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California Grey Chicken: Facts, Uses, Origins & Traits (with Pictures)

california grey chicken

Developed in the 1930s, the California Grey Chicken is an outstanding breed for chicken keepers. This breed is the result of the crossbreeding between the White Leghorn and the Barred Plymouth Rock and is an incredible dual-purpose breed.

The California Grey is a versatile and adaptive breed that is still quite rare among farmers and chicken keepers. Here we will go over what makes the California Grey Chicken stand out among the rest.

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Quick Facts About the California Grey Chicken

california grey chicken
Image Credit: Costea Andrea M, Shutterstock
Breed Name: California Grey Chicken
Place of Origin: California, United States
Uses: Meat, Eggs
Rooster (Male) Size: Up to 5.5 pounds
Hen (Female) Size: Up to 4.5 pounds
Color: Grey and White
Lifespan: 6-10 years
Climate Tolerance: Hot and Cold (caution with both extremes)
Care Level: Beginner
Production: Approximately 300 eggs per year

California Grey Chicken Origins

As their name suggests, the California Grey Chicken originated in California. They were first developed in the 1930s by a man named James Dryden in the city of Modesto. James’s goal was to produce a dual-purpose chicken that would be ideal for both egg-laying and meat production, though crossbreeding was met with much controversy around this time.

California Greys came to be by the crossing of the superior egg-laying White Leghorns with the large, heavier, dual-purpose Barred Plymouth Rock chickens. The crossing resulted in a naturally autosexing breed that took on qualities from both breeds.

The California Grey remains a rare breed, as they were never officially accepted for exhibition by the American Poultry Association.

California Gray Chicken
California Gray Chicken (Image Credit: Jean, Wikimedia Commons CC BY 2.0)

California Grey Chicken Characteristics

A versatile breed that takes on the characteristics of both the White Leghorn and the Barred Plymouth Rock, this hybrid is highly adaptable to different climates and has proven to be quite hardy in the cold. Of course, they should have adequate shelter and proper conditions for any weather extremes.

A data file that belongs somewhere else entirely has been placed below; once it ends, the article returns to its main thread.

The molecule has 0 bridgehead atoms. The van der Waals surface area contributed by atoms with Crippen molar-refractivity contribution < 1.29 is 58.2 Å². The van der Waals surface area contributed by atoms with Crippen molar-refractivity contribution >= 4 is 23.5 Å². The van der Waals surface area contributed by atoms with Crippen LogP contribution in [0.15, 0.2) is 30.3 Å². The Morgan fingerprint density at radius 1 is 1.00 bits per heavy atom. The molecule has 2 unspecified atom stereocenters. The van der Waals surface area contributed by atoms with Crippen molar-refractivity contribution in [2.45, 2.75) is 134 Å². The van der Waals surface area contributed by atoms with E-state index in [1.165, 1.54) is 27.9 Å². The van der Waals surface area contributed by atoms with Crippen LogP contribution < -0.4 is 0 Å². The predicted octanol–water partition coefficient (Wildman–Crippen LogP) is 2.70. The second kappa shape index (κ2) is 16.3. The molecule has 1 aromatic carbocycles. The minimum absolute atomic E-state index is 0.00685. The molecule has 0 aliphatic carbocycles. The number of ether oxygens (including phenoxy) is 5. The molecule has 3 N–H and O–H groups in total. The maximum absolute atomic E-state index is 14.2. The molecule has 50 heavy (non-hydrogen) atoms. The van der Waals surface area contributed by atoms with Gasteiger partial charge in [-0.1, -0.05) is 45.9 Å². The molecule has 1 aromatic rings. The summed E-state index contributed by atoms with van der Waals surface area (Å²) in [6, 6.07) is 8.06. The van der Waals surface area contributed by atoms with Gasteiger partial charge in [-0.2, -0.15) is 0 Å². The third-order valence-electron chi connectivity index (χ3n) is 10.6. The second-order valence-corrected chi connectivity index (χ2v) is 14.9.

Chicks are born primarily black with white spots on the top of the head. They are easy to automatically sex by their appearance upon hatching, as female chicks are much darker in color than males. As they mature, their feathers become barred black and white.

Pullets start laying at around 20-24 weeks of age. The hens are known for laying at full capacity for several years before slowing down, producing around five eggs per week and even laying successfully during the winter months.

This breed is large and heavy-bodied and is considered a low flight risk and is said to be among some of the least flighty breeds of chicken. They do well with foraging and thrive in open spaces. If necessary, can also do well in confinement. The California Grey is a very friendly, docile, and social breed with great handleability. The breed is very easy to bond with and does very well with children.

Uses

The California Grey chicken is an excellent dual-purpose breed for both egg-laying and meat production. California Greys are more heavily bodied than their White Leghorn ancestors, making them a great breed for meat production.

California Grey hens produce large, white eggs and are known to lay approximately 300 eggs per year. Since they are a highly adaptable breed in terms of climate tolerance, they are even known for laying well during the winter.

Appearance & Varieties

California Gray chickens are much lighter in color than the Barred Plymouth Rock and are larger and heavier than the White Leghorns. Roosters typically weigh up to 5.5 pounds once fully mature while hens typically max out around 4.5 pounds.

Chicks are mostly black with white on the wing’s tips, chest, abdomen, and on top of the head. Young pullets are darker in color than the young cockerels, making it easy to identify their sex upon hatching.

The California Gray bears barred plumage with the color of gray-to-black and white with no feathers on their legs. This breed has reddish-brown eyes with a single red comb and wattle.

Population

As mentioned, the California Grey was never recognized by the American Poultry Association for exhibition. The breed was also never listed as a conservation priority by the Livestock Conservancy, causing them to be a rarer breed among chicken keepers.

While it is much more common to find the White Leghorn or the Barred Plymouth Rock breeds, California Grey breeders do exist in the United States, the breed is just a bit harder to come by.

Are California Grey Chickens Good for Small-Scale Farming?

The California Grey is a great choice for small-scale farming. Not only do they produce a high volume of large, white eggs annually, but they are also great chickens for meat production and are highly adaptable to different weather conditions.

Additionally, this breed forages well and is well known for being friendly and easy to handle. You really can’t beat the dual-purpose California Grey versatility, overall use, and the fantastic traits they exhibit.

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Conclusion

California Grey chickens may not be recognized by the American Poultry Association, but they are a great dual-purpose chicken for egg-laying and meat production. These hardy, adaptable, and friendly chickens would make a great addition to anyone’s coop.

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Featured Image Credit: Carrie Epley, Shutterstock

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